After finishing the work on the motel (gotta do your money maker first!) we hit the house. HARD. And we're still going. I can hear the carpenters whistling to themselves outside my window right now. But we've made some real progress in the past few weeks and it's enough that I'm finally ok with showing ya'll what it's looked like since we moved in.
Actually, we heard from neighbors that it's been un-sided like this for 6 years. Which makes the relatively low level of water damage and rot we've dealt with A MIRACLE.
But anyway! The first step was to figure out which of the extensions were salvageable.
We had like 20 different plans-- keep the upstairs bathroom, ditch it but keep part of downstairs, reframe the whole thing, get rid of it all. Ultimately it came down to the placement of a big ole' waste pipe that would be crazy to try to move, but we didn't even know that until we started taking stuff down.
This project, way more so than the motel, has been a real decision monster. As in, there have been A THOUSAND decisions to make and remake and unmake because the circumstances keep changing. And with the hotel I'd spent so much time and energy planning everything, analyzing the guest experience and how that should influence the design, that by the time we got the house I was kinda like, "Hell, I don't know what I want over here. What do you think Mr. Plumber Man?"
In the end we decided to remove the ancient and rotting 2nd floor bathroom extension that had been added some time in the '60s. It's amazing how quickly some demo can happen. We bathed Waldo in the tub in the morning and after lunch it was gone!
Along with all the other rotted siding as you can see. At this point we had a pretty good laugh at the idea, "And we thought it couldn't look any crazier outside!"
Then we removed a totally rotting, leaking, uninsulated shed-like extension right off the kitchen. There were so many ancient outlets, electrical wires, gas lines, and pipes running along the outside of it, all generally giving Building Code the finger-- it was a real dance to coordinate between all the carpenters, plumbers, and electricians working on the project. Not all of which went well. I had people cursing each other out each telling me the other was incompetent, unethical and all other sorts of stupid things. It was infuriating and uncomfortable but I stood by everyone I hired, asked grown men to act like grown men, and it got done.
On top of it all it rained constantly throughout this whole process meaning a) the guys could hardly get full days of work in so we kept falling further and further behind schedule and b) the whole place had to be tarp'ed like crazy to protect from water damage and it sounded like we lived in a goddamn sailboat with all the flapping and whipping about.
Side note: once the extension came down we were left with a concrete patio. We took this picture that first evening with it after talking about how much living in Mali had prepared us to live with this bizarre mix of no privacy, lots of noise, and developing world conditions. Not to mention the condescending attitudes from men (both accidental and purposeful) towards me The Young Woman which I've experienced working in conservative Muslim places like parts of Mali and Morocco, for which I have zero tolerance in America.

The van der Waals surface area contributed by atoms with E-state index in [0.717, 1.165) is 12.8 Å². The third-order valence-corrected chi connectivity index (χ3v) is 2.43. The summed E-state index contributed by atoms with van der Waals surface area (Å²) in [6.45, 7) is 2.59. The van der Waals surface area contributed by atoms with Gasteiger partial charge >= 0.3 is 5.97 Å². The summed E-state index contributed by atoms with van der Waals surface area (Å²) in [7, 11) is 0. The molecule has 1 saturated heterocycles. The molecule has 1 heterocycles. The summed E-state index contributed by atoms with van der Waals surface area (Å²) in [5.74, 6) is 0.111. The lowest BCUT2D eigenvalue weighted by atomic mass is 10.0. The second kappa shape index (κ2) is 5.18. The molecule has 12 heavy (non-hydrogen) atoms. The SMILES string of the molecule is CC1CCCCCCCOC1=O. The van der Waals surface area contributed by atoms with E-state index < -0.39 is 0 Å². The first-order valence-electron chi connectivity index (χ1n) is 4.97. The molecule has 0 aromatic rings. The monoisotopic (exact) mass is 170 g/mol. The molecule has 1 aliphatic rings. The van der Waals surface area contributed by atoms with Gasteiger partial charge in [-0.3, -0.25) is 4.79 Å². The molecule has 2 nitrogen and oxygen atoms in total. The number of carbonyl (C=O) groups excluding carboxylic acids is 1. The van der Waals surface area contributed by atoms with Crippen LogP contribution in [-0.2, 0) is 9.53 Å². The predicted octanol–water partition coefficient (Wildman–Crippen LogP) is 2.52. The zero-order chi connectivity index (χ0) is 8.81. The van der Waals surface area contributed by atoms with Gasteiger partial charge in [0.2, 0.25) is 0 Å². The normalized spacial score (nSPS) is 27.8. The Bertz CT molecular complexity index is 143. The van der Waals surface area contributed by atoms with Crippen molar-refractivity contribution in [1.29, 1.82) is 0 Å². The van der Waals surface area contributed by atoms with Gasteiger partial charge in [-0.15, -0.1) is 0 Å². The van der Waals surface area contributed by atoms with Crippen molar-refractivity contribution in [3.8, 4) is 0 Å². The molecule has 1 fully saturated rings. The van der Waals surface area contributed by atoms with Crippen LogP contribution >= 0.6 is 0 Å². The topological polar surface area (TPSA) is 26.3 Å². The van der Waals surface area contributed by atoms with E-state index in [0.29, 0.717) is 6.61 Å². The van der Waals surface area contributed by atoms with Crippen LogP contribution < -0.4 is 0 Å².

The patio itself also reminded us of this great restaurant/bar in Bamako named--rather inappropriately--Beirut because of its bombed out look. The previous tenants apparently trashed the place after not getting their lease renewed, and the new tenants decided to go for a rough/refined juxtaposition look.
Plywood went up next and we knew we'd been living in a construction zone too long because when we saw this we thought, "Ooh I love it! I wish we could keep it just like this!" Not even kidding.
And by the way, all the while, windows are being replaced and dust and bugs and small animals are all making themselves right at home in our insane kitchen.
The next steps in the back required capping of pipes, reframing over our basement access, repairing soffits, new flashing and trim, all new wrap, plus a thousand other small repairs I can't even sort through right now.
And finally-- FINALLY!--this week the siding has begun to go up. In many ways it's the most straightforward and superficial of the changes, but it's also the most satisfying to see.
We can't help but keep exclaiming, "It looks like a REAL HOUSE!" Neighbors are slowing down as they drive by, even the postman and FedEx guy have told us how good it looks. It's all very encouraging!
After all the siding is done, we'll redo the roof then paint the whole shebang. We're going all white, windows and trim included, to return it to its old farmhouse look. Even all of our trim and cornerboards and such were designed with its former self in mind.
And then...? It's hard to even imagine this property not under construction of some sort. And while I'd love to just enjoy some peace and quiet out here I hope that by the time we finish--if not before--the State will have given us our final permits and the place will be crawling with guests!
Here's to hoping!
(What is I Love Lamp? This is I Love Lamp.)